Once again, adventurous viewers might like some animated alternatives to regular cartoon programming this season. However, when venturing outside the familiar, trying to find a compelling title you can share with your loved ones ocassionally becomes a hairy proposition. We’re here to make the search a little easier, of course. These picks don’t get nearly as much press as they should, but they’re all so fun and with so few barriers to entry that they should really become new holiday traditions.
Sir Arthur Conan Doyle’s famous Watson and Holmes duo have enjoyed some diverse interpretations, to say the least–even just in recent years. They’ve been transplanted to modern England and New York and re-imagined as two-fisted demolitions experts. Long before all that, though, anime legend Hayao Miyazaki explored how the team’s mysteries might play out if Holmes were a red fox and Watson was a Scottish Terrier. Naturally, that old heel Professor Moriarty is also present as–what else?–a gray wolf.
The series even expands the fantasia a bit by regularly featuring inventive, anachronistic contraptions Jules Verne might’ve dreamed up. Far from a mere cutesy, funny animal story, this series is a delightful steampunk adventure, with many kinetic, slapstick set-pieces recalling the treacherous gauntlets Miyazaki and animation studio Tokyo Movie Shinsha put Lupin III through in Castle of Cagilostro. Indeed, we’ll assert that no more thrilling bicycle chase has ever been rendered on film.
Little Nemo in Slumberland
A “dream project” in several regards, producer Yutaka Fujioka tried to make an adaptation of Windsor McCay’s classic comic strip for over a decade, rolling through numerous iterations with a swath of international talents like Ray Bradbury, Moebius, Chris Columbus, and even Miyazaki before finally making this happen. Capturing all the whimsical surrealism of the original Little Nemo, the film follows a pajama-clad boy’s bedtime journey to a fantasy kingdom and has all the charming dream logic to suit such a rarebit vision.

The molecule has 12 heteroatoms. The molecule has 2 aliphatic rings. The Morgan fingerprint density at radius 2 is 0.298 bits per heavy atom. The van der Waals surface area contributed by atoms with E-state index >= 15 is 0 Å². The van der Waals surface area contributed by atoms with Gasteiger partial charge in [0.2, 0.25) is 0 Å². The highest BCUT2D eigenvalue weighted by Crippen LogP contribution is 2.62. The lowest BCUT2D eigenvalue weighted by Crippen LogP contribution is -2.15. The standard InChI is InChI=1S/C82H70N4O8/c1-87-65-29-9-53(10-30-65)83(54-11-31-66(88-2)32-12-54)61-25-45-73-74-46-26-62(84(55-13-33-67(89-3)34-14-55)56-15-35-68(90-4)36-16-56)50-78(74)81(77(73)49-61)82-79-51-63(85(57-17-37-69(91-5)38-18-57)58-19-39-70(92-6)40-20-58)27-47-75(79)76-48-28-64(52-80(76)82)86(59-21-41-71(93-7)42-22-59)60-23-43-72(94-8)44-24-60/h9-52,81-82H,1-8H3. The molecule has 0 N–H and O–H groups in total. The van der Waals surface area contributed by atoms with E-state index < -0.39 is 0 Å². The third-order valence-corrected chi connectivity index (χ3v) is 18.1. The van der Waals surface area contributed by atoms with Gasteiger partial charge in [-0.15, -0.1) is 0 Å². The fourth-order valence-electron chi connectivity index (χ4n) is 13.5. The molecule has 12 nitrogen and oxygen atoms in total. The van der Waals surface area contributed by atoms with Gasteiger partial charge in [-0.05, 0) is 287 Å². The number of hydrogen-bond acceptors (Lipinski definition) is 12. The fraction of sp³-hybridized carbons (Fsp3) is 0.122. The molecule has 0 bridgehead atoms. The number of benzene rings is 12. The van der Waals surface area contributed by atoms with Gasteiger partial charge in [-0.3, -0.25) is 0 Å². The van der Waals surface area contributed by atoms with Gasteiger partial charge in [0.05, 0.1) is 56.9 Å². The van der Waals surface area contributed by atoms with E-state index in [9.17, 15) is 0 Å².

Little Nemo is enticed to Slumberland with a plate of cookies, initially coming to be a playmate of Princess Camille, but then receiving a baffling offer of sovereignty upon arrival. Handling his mandate like any little boy would, Nemo almost immediately creates a world of trouble by unwittingly letting the Nightmare King loose (even though Slumberland’s King Morpheus expressly warns him not to). To rescue Slumberland, the moppet must learn how to wield a powerful magic scepter and recite some of the most ridiculous magic words ever uttered.
Note well: this was also animated by Tokyo Movie Shinsha around the same time the studio made Akira, and it has the same superlative production quality. And Little Nemo‘s disappointing box office actually prompted TMS to take on more American productions, including Batman: The Animated Series.
The Cat Returns
Sadly, this has become a bit of a footnote in the Ghibli filmography (right along with almost every production Miyazaki hasn’t personally directed). It’s unfortunate, because The Cat Returns is one of the Studio’s most adventurous films artistically; each frame being quite distinct from their usual house style. Indeed, the art recalls more the wispy, storybook look of Antoine de Saint-Exupéry.
A feature-length exploration of the fantasy sequences in Whispers of the Heart, this surreal adventure follows a young woman, Haru, who makes a startling discovery about the stray feline she’s rescued. He’s actually Prince Lune, the deposed regent of the Cat Kingdom, and he’d very much like her hand in marriage. Haru reluctantly absconds to this little pocket world with her would-be paramour, and when she starts turning into a cat lady herself, Lune’s absurd proposition starts seeming a little more likely. The two find themselves in the middle of a royal plot, though, and their flight through the Cat Kingdom’s spiraling castles are some truly lavish and inventive spectacles.
Have these recommendations never been underrated in your hearts? What other lesser-known, family-friendly anime titles could use some more love? Drop your thoughts in the talkback.
Image Credits: Discotek Media, Tokyo Movie Shinsha, Studio Ghibli
Featured Image Credit: Tokyo Movie Shinsha